Federal Deposit Insurance Corp. Chairman Sheila Bair said past regulatory policies helped encourage arbitrage by institutions, which in turn contributed to the recent crisis.
Bair, speaking Monday to a business economists' group, said reforms enacted after the thrift crisis of the 1980s led to safer practices in the banking industry, including higher capital levels. But those reforms erred, she said, by excluding nonbanks and creating "incentives for financial services to grow outside of the regulated sector, in the so-called shadow banking system."
"The irony is this: The very measures put in place after the last crisis to limit moral hazard in banking helped to push risk-taking outside traditional banking into the shadow banking system," Bair said in remarks to the National Association for Business Economics. "There, on the periphery of our banking system, where there were gaps between regulatory jurisdictions and inadequate protections for consumers, the risks grew unchecked."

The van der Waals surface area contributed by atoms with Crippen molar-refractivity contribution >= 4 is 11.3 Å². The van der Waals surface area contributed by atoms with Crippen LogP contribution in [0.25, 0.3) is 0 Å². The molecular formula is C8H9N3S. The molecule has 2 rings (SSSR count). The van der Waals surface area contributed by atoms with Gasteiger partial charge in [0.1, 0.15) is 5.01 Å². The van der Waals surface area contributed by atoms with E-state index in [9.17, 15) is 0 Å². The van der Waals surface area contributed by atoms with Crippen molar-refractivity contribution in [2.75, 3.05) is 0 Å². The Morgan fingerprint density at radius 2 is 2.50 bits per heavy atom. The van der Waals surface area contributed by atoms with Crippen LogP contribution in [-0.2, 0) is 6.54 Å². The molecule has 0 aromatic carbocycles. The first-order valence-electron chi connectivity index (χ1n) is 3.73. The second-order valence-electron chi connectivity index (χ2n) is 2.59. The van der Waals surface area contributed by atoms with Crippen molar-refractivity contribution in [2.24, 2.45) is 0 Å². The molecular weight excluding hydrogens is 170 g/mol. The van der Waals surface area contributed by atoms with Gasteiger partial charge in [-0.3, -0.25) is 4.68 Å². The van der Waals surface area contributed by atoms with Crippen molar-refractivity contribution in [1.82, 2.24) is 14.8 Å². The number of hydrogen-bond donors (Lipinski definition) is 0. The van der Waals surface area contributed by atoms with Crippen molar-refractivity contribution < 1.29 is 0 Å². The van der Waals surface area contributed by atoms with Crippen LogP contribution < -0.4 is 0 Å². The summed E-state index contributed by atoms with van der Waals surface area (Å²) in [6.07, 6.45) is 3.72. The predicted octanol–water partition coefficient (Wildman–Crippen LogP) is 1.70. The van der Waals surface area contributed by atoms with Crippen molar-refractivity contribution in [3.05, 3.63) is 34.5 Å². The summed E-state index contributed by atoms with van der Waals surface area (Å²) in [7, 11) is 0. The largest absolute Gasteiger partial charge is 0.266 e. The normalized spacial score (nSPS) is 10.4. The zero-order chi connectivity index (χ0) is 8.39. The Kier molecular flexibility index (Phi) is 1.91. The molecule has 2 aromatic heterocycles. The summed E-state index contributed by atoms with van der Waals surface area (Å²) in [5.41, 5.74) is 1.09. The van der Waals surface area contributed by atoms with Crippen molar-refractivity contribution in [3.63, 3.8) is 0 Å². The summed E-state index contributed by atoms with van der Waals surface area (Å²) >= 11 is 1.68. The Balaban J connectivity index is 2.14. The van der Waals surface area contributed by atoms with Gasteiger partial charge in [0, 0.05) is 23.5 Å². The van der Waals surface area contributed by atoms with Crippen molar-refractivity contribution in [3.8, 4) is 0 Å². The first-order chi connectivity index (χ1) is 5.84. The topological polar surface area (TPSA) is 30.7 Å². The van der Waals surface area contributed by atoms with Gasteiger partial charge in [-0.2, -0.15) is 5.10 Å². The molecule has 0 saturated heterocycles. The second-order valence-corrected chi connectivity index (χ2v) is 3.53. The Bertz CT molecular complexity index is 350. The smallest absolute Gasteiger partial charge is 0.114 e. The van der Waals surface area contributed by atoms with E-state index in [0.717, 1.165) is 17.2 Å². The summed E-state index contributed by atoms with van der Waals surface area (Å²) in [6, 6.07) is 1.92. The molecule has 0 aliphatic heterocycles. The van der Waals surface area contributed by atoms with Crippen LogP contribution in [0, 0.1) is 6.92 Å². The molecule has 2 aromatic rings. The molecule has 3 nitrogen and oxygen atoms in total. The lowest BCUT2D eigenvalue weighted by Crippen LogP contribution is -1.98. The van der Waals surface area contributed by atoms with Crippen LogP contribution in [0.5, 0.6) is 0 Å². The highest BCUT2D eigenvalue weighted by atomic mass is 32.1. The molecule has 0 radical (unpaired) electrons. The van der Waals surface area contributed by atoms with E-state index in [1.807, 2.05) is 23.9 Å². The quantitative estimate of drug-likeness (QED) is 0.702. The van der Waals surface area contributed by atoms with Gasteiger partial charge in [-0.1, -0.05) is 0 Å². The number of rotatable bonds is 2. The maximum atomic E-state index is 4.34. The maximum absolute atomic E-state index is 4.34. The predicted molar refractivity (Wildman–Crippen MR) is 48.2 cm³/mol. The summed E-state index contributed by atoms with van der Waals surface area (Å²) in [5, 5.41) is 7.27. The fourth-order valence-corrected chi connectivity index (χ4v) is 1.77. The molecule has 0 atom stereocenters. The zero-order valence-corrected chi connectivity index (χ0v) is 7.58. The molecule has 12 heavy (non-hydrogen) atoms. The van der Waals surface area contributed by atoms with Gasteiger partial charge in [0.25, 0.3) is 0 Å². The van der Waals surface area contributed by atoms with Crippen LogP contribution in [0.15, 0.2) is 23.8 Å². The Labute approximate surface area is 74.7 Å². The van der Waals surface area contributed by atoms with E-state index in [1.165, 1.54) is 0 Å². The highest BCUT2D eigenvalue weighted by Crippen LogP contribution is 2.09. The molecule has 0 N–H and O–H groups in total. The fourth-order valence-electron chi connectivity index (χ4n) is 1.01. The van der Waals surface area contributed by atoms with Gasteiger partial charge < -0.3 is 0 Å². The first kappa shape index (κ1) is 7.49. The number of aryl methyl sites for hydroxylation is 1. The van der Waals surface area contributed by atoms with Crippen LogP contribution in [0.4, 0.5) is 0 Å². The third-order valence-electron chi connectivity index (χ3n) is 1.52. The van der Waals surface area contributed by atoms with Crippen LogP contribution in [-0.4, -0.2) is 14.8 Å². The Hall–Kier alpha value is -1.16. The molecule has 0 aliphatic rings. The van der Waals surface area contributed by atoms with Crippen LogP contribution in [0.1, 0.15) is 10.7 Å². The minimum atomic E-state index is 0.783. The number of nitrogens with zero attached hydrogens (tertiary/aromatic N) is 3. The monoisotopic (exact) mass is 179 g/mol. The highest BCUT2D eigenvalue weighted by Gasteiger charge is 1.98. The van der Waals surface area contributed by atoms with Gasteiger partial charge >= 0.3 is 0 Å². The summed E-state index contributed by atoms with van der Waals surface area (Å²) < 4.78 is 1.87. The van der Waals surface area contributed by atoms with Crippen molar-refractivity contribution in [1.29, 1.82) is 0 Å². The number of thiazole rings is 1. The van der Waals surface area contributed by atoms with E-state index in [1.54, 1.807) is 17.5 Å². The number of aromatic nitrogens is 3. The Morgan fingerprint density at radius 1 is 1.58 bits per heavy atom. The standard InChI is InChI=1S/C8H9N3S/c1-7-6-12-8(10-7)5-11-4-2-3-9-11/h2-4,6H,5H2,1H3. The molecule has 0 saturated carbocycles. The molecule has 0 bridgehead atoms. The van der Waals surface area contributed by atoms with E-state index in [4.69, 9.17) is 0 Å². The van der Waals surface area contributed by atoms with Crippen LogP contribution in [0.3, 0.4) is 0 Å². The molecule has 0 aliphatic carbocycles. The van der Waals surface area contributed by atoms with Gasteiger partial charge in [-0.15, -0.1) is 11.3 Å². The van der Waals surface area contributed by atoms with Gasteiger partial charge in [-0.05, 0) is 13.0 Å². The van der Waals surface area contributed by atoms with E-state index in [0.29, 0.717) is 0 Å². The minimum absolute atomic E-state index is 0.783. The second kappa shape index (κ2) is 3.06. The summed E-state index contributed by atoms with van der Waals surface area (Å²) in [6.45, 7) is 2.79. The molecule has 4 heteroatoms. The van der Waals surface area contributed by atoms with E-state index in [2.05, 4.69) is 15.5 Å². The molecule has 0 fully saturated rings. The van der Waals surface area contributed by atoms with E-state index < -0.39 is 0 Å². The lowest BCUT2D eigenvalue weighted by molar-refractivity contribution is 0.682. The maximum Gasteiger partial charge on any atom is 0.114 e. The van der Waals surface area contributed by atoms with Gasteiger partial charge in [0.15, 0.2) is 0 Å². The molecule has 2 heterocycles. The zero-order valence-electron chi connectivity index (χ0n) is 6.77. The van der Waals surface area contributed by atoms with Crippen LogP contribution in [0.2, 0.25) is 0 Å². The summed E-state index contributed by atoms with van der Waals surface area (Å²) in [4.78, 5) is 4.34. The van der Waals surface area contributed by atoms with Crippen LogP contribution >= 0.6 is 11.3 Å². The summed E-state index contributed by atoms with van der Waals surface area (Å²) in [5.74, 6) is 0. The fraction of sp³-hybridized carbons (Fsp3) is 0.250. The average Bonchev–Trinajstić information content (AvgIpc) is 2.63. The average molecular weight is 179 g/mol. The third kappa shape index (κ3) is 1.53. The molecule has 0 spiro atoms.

Bair said lawmakers debating an overhaul of financial regulation need to make sure reforms capture all the important players, not just banks.
"Markets remain the best mechanism for making decisions that involve risk — but only if they operate under an institutional structure that requires all firms to bear the downside consequences of the risks they take," she said.